“She left. She made her choice. That’s all,” I would not get mad at my little brother today. My temper was an issue. Always had been, but I would control it. For Asher, I would manage. Dallas’s stupid, immature comments were pushing me though.
“She was scared, I reckon. She’d come between the two Sutton boys that were the closest of us all. I would guess she thought in the end she’d lose you both. She’d be the one blamed.”
Walk away. That’s all I could do here. “You want the rest of this? I’m heading in to get something to eat.”
Dallas took the cigar from me but he still had that concerned crease in his brow. That face reminded me of our father and the few images I still held of him in my memories. The crease was inherited from him. One day I’d tell Dallas that. Not today. I needed to get some of Momma’s breakfast and stop listening to him blab on about Scarlet.
“I know where she is,” Dallas blurted out as I was walking back to the house. I almost paused. Almost looked back at him and questioned him, but I didn’t. She’d made her choice. When the time had come to fight, she’d left me here. I had been fucking broken, lost, and unsure. My chest had felt crushed. That shit was over.
It had taken time, but I was back to living. She was gone. She hadn’t contacted me once. But apparently, she’d been in touch with Dallas. That was another twist of the sword she’d jabbed in my heart. Didn’t matter. This week I had other things to focus on. Like helping Asher move out and into the apartment in town he and Dixie were renting. The wedding was soon, so I’d have bridesmaids to distract me. Scarlet’s absence would soon be forgotten as I found the easiest kind of relationship. The kind that ended with a slap on some female’s naked ass before I told her thanks and sent her on home.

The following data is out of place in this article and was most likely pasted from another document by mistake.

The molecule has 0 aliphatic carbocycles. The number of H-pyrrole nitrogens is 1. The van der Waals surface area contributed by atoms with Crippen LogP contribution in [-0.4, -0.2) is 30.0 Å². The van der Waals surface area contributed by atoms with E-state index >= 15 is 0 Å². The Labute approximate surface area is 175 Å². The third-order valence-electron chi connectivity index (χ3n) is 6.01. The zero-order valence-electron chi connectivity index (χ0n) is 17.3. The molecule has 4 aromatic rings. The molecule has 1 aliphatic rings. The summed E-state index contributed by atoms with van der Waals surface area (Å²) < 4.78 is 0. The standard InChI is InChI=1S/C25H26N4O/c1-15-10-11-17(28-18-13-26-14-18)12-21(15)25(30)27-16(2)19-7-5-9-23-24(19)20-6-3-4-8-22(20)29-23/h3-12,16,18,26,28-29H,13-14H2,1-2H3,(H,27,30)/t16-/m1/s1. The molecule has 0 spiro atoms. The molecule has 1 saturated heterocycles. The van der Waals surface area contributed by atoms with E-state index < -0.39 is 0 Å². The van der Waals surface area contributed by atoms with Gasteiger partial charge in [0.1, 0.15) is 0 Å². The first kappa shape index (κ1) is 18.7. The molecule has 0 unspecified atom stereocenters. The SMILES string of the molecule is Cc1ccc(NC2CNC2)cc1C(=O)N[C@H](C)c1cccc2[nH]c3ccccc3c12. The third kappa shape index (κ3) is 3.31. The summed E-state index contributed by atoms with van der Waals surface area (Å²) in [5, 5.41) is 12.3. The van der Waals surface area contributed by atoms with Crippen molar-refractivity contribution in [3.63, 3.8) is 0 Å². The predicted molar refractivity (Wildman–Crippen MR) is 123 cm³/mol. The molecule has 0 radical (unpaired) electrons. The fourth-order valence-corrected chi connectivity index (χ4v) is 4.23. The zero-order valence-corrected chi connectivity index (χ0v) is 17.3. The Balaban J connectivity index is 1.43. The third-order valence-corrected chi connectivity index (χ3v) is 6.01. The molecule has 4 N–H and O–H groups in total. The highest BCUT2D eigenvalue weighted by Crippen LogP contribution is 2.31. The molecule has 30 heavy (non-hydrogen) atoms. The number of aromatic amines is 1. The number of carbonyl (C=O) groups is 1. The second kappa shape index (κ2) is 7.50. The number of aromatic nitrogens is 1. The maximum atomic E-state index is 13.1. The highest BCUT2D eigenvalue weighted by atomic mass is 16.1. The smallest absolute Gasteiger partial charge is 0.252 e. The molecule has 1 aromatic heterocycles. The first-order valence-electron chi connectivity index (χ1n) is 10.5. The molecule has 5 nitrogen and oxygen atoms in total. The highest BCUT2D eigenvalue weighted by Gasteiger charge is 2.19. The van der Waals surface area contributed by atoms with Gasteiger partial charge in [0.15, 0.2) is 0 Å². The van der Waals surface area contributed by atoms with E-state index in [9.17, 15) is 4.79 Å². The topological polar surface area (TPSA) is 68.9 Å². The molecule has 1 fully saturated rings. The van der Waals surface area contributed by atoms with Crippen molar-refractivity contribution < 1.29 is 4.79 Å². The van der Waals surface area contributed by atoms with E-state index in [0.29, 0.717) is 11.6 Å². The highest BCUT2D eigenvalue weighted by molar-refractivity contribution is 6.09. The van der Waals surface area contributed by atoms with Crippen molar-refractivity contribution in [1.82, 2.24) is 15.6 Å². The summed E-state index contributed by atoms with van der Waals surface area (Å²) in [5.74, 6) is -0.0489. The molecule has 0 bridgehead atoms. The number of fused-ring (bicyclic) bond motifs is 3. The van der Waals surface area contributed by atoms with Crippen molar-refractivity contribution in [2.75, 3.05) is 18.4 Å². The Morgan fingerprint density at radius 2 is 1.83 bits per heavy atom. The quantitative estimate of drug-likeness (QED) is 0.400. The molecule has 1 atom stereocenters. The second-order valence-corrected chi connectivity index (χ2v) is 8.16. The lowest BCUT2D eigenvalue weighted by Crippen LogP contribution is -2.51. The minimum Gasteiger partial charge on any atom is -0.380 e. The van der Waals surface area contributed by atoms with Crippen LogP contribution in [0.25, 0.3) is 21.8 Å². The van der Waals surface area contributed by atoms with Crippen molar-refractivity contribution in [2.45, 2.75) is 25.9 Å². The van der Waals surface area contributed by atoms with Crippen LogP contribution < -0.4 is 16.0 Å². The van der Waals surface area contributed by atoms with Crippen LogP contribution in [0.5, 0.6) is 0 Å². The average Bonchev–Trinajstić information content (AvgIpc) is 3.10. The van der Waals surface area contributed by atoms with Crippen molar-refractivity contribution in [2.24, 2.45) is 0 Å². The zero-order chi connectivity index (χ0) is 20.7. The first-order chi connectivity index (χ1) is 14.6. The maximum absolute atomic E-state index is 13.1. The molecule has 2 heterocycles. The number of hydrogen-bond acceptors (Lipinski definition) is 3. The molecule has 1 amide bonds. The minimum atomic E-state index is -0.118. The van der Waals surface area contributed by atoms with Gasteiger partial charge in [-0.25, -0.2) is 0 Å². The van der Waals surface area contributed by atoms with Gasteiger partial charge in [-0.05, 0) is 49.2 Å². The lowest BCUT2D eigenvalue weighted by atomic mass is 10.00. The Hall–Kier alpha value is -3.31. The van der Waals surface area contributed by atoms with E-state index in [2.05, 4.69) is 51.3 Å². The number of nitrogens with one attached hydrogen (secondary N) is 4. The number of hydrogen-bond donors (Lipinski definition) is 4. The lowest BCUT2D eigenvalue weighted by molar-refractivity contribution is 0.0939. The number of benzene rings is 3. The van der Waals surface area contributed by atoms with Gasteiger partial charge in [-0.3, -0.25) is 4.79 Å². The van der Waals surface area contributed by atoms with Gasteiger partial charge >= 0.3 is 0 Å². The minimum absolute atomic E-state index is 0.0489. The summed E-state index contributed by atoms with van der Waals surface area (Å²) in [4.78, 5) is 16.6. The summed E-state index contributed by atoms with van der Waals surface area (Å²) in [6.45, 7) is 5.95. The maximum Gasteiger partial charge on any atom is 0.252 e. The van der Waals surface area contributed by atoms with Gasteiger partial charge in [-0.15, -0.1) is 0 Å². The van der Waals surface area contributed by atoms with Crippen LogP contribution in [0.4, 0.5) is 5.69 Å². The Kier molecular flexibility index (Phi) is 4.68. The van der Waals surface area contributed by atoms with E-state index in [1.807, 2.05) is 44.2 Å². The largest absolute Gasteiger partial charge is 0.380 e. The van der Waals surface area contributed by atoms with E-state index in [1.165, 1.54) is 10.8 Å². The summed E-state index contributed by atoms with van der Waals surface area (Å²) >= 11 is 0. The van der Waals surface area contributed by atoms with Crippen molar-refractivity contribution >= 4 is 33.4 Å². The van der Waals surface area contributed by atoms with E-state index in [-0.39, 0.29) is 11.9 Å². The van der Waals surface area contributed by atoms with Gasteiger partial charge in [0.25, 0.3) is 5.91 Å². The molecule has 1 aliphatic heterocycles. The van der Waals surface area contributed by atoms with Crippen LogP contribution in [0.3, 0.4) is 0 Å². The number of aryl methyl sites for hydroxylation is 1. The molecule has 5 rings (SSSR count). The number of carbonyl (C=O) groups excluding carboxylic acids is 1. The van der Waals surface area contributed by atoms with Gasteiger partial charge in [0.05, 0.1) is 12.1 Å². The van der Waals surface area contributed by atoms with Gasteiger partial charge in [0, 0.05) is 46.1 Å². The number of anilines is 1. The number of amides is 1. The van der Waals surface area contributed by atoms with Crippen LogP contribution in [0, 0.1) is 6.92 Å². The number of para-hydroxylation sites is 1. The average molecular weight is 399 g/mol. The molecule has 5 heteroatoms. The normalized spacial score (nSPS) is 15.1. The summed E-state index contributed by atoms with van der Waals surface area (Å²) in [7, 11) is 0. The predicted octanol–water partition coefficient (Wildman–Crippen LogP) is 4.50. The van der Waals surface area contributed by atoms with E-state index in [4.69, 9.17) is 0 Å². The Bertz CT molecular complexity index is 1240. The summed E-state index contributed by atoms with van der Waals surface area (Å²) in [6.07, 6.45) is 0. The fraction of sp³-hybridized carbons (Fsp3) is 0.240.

“I invited her!” Dallas called out again.
I let the kitchen door slam on his words and went straight to the coffee pot.
“Slam my door again and you’ll be building and hanging me a new one,” Momma barked from her spot at the stove.
“Sorry,” I muttered.
“Get it together, boy. We got stuff needs doing and a wedding to prepare for. Asher needs you this week. You remember that.”
I sipped my black coffee. Anyone else talked to me that way while I was wound tight from Dallas’s information overload, I’d have shut them down quickly with a few words. But there was one person on this earth I would not talk back to. My momma.